Britain’s high streets will be dominated by charity shops and betting shops unless business rates are overhauled, a senior Tory councillor has warned.

With just under two weeks to go until the Budget, Philip Hammond was urged to create a ‘level playing field’ for regular shops as they face an onslaught from online giants.

The leader of Westminster City Council called for a 1 per cent turnover tax on tech giants such as Amazon to alleviate the pain.

Hammond told the Tory party conference last month he might introduce a digital services tax on web giants such as Amazon, Facebook and Google.

The Mail has called for a reform of business rates as part of our Save Our High Streets campaign amid a crisis gripping the sector.

Around 50,000 retail jobs have already been lost this year, and about 61,000 stores have shut in the past five years.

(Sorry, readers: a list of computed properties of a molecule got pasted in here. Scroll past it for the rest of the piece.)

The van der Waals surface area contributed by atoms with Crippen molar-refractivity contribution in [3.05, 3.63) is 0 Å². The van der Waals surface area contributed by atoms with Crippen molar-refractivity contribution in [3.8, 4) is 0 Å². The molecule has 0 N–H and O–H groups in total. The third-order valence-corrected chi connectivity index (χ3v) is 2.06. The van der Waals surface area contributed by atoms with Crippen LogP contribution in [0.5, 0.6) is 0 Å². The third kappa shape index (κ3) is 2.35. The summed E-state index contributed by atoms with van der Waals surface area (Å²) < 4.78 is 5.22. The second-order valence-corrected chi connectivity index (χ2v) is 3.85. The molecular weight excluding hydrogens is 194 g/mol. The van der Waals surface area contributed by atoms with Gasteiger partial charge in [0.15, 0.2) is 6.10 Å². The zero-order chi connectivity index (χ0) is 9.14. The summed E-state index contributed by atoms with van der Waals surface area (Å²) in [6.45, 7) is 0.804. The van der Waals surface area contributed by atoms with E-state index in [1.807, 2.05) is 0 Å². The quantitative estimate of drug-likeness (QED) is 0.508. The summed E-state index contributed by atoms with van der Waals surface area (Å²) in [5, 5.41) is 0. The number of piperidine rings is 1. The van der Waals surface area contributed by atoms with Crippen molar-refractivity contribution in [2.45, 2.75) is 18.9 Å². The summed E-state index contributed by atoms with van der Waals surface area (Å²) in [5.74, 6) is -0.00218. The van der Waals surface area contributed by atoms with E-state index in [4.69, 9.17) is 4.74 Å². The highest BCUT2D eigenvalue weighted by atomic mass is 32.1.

Major retailers such as Poundworld, Toys R Us and Maplin have gone bust while House of Fraser was saved from collapse by Sports Direct.

Councillor Nickie Aiken, leader of Westminster City Council, said: ‘I absolutely support the Mail’s campaign. Westminster City Council has already called for a 1 per cent turnover tax on tech titans.

‘I would ask the Treasury: do we want to continue the decline so that the only things left on the High Street are charity shops and betting shops?’

Business rates are based on the estimated rental value of a retailer’s property. Andrew Goodacre, chief executive of the British Independent Retailers Association, said: ‘It becomes a real challenge to afford, because it doesn’t matter how well or how badly you’re doing, the cost is not going down.’

Edward Woodall, head of policy at the Association of Convenience Stores, said the tax discourages investment.

If a shopkeeper refurbishes their store, or installs new equipment, it makes the property more valuable, so rates go up. He said: ‘The system doesn’t really incentivise investment.’